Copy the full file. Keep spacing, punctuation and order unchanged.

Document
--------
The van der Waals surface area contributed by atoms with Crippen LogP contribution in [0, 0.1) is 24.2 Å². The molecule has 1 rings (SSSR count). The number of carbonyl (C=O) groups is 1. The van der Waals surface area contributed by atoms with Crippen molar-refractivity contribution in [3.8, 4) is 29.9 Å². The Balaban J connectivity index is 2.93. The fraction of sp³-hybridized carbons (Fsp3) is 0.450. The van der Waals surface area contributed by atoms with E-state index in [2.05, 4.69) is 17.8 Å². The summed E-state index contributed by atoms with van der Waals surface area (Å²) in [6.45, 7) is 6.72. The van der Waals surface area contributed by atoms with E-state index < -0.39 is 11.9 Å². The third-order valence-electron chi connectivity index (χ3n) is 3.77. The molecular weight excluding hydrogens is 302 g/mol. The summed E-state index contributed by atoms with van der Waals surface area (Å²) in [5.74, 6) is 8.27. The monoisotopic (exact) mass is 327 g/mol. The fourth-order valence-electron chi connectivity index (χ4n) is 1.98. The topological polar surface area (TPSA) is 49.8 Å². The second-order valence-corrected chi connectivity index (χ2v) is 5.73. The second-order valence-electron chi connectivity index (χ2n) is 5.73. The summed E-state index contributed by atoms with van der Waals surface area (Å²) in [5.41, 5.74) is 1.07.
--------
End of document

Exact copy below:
The van der Waals surface area contributed by atoms with Crippen LogP contribution in [0, 0.1) is 24.2 Å². The molecule has 1 rings (SSSR count). The number of carbonyl (C=O) groups is 1. The van der Waals surface area contributed by atoms with Crippen molar-refractivity contribution in [3.8, 4) is 29.9 Å². The Balaban J connectivity index is 2.93. The fraction of sp³-hybridized carbons (Fsp3) is 0.450. The van der Waals surface area contributed by atoms with E-state index in [2.05, 4.69) is 17.8 Å². The summed E-state index contributed by atoms with van der Waals surface area (Å²) in [6.45, 7) is 6.72. The van der Waals surface area contributed by atoms with E-state index < -0.39 is 11.9 Å². The third-order valence-electron chi connectivity index (χ3n) is 3.77. The molecular weight excluding hydrogens is 302 g/mol. The summed E-state index contributed by atoms with van der Waals surface area (Å²) in [5.74, 6) is 8.27. The monoisotopic (exact) mass is 327 g/mol. The fourth-order valence-electron chi connectivity index (χ4n) is 1.98. The topological polar surface area (TPSA) is 49.8 Å². The second-order valence-corrected chi connectivity index (χ2v) is 5.73. The second-order valence-electron chi connectivity index (χ2n) is 5.73. The summed E-state index contributed by atoms with van der Waals surface area (Å²) in [5.41, 5.74) is 1.07.